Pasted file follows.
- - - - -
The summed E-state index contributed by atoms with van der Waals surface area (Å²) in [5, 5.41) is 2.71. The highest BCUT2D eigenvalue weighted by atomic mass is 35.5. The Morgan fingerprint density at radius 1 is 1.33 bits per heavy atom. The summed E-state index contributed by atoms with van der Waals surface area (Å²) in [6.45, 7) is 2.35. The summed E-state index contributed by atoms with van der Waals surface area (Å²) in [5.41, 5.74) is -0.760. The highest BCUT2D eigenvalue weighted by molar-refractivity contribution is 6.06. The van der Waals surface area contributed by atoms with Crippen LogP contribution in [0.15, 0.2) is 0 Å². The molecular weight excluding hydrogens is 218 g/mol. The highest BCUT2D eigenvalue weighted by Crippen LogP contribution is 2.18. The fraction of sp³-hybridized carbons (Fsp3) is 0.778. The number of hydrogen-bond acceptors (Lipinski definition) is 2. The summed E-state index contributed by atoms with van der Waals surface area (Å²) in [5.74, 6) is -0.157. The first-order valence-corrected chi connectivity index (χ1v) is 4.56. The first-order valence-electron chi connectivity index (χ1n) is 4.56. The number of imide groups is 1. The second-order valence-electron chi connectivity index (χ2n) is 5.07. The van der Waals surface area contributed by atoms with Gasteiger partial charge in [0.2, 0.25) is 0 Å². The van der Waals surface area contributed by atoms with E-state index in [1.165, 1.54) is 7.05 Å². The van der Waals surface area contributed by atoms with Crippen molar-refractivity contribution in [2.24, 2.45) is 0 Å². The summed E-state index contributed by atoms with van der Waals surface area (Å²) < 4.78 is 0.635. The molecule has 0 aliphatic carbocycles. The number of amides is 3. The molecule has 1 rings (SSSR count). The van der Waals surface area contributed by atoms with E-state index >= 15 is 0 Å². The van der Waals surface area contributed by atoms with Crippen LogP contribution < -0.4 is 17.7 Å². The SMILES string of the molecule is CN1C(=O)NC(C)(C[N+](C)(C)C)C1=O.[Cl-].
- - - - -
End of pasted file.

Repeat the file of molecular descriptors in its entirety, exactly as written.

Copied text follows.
The summed E-state index contributed by atoms with van der Waals surface area (Å²) in [5, 5.41) is 2.71. The highest BCUT2D eigenvalue weighted by atomic mass is 35.5. The Morgan fingerprint density at radius 1 is 1.33 bits per heavy atom. The summed E-state index contributed by atoms with van der Waals surface area (Å²) in [6.45, 7) is 2.35. The summed E-state index contributed by atoms with van der Waals surface area (Å²) in [5.41, 5.74) is -0.760. The highest BCUT2D eigenvalue weighted by molar-refractivity contribution is 6.06. The van der Waals surface area contributed by atoms with Crippen LogP contribution in [0.15, 0.2) is 0 Å². The molecular weight excluding hydrogens is 218 g/mol. The highest BCUT2D eigenvalue weighted by Crippen LogP contribution is 2.18. The fraction of sp³-hybridized carbons (Fsp3) is 0.778. The number of hydrogen-bond acceptors (Lipinski definition) is 2. The summed E-state index contributed by atoms with van der Waals surface area (Å²) in [5.74, 6) is -0.157. The first-order valence-corrected chi connectivity index (χ1v) is 4.56. The first-order valence-electron chi connectivity index (χ1n) is 4.56. The number of imide groups is 1. The second-order valence-electron chi connectivity index (χ2n) is 5.07. The van der Waals surface area contributed by atoms with Gasteiger partial charge in [0.2, 0.25) is 0 Å². The van der Waals surface area contributed by atoms with E-state index in [1.165, 1.54) is 7.05 Å². The van der Waals surface area contributed by atoms with Crippen molar-refractivity contribution in [2.24, 2.45) is 0 Å². The summed E-state index contributed by atoms with van der Waals surface area (Å²) < 4.78 is 0.635. The molecule has 0 aliphatic carbocycles. The number of amides is 3. The molecule has 1 rings (SSSR count). The van der Waals surface area contributed by atoms with E-state index >= 15 is 0 Å². The van der Waals surface area contributed by atoms with Crippen LogP contribution < -0.4 is 17.7 Å². The SMILES string of the molecule is CN1C(=O)NC(C)(C[N+](C)(C)C)C1=O.[Cl-].